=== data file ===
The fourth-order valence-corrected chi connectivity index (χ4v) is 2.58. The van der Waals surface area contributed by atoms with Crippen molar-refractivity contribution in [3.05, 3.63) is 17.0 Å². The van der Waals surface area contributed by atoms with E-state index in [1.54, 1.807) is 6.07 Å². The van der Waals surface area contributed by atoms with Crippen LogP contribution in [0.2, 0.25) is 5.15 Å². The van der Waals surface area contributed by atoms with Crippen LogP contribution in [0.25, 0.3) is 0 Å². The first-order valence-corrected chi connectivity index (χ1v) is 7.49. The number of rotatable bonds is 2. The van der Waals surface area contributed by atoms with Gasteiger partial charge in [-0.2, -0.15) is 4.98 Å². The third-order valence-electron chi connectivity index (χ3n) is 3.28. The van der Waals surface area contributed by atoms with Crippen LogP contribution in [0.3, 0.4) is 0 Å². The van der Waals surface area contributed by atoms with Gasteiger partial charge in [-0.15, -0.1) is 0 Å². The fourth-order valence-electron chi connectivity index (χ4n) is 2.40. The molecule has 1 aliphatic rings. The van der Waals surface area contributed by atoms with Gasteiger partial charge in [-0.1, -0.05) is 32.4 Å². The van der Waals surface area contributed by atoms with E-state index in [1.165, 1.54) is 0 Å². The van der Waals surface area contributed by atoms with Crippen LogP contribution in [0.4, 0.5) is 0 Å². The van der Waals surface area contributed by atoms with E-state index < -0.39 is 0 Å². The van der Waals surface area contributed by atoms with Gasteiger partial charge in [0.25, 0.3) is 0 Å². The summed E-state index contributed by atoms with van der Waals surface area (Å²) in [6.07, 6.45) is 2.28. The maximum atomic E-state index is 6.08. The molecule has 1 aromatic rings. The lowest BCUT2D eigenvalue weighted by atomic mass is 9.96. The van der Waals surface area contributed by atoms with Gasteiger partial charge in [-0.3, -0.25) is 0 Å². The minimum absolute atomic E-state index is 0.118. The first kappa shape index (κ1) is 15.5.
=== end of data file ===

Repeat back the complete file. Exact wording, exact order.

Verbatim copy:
The fourth-order valence-corrected chi connectivity index (χ4v) is 2.58. The van der Waals surface area contributed by atoms with Crippen molar-refractivity contribution in [3.05, 3.63) is 17.0 Å². The van der Waals surface area contributed by atoms with E-state index in [1.54, 1.807) is 6.07 Å². The van der Waals surface area contributed by atoms with Crippen LogP contribution in [0.2, 0.25) is 5.15 Å². The van der Waals surface area contributed by atoms with Crippen LogP contribution in [0.25, 0.3) is 0 Å². The first-order valence-corrected chi connectivity index (χ1v) is 7.49. The number of rotatable bonds is 2. The van der Waals surface area contributed by atoms with Gasteiger partial charge in [-0.2, -0.15) is 4.98 Å². The third-order valence-electron chi connectivity index (χ3n) is 3.28. The van der Waals surface area contributed by atoms with Crippen LogP contribution in [0.3, 0.4) is 0 Å². The van der Waals surface area contributed by atoms with Gasteiger partial charge in [-0.15, -0.1) is 0 Å². The fourth-order valence-electron chi connectivity index (χ4n) is 2.40. The molecule has 1 aliphatic rings. The van der Waals surface area contributed by atoms with Gasteiger partial charge in [-0.1, -0.05) is 32.4 Å². The van der Waals surface area contributed by atoms with E-state index in [1.165, 1.54) is 0 Å². The van der Waals surface area contributed by atoms with Crippen LogP contribution in [0.4, 0.5) is 0 Å². The van der Waals surface area contributed by atoms with E-state index < -0.39 is 0 Å². The van der Waals surface area contributed by atoms with Gasteiger partial charge in [0.25, 0.3) is 0 Å². The summed E-state index contributed by atoms with van der Waals surface area (Å²) in [6.07, 6.45) is 2.28. The maximum atomic E-state index is 6.08. The molecule has 1 aromatic rings. The lowest BCUT2D eigenvalue weighted by atomic mass is 9.96. The van der Waals surface area contributed by atoms with Gasteiger partial charge in [-0.3, -0.25) is 0 Å². The minimum absolute atomic E-state index is 0.118. The first kappa shape index (κ1) is 15.5.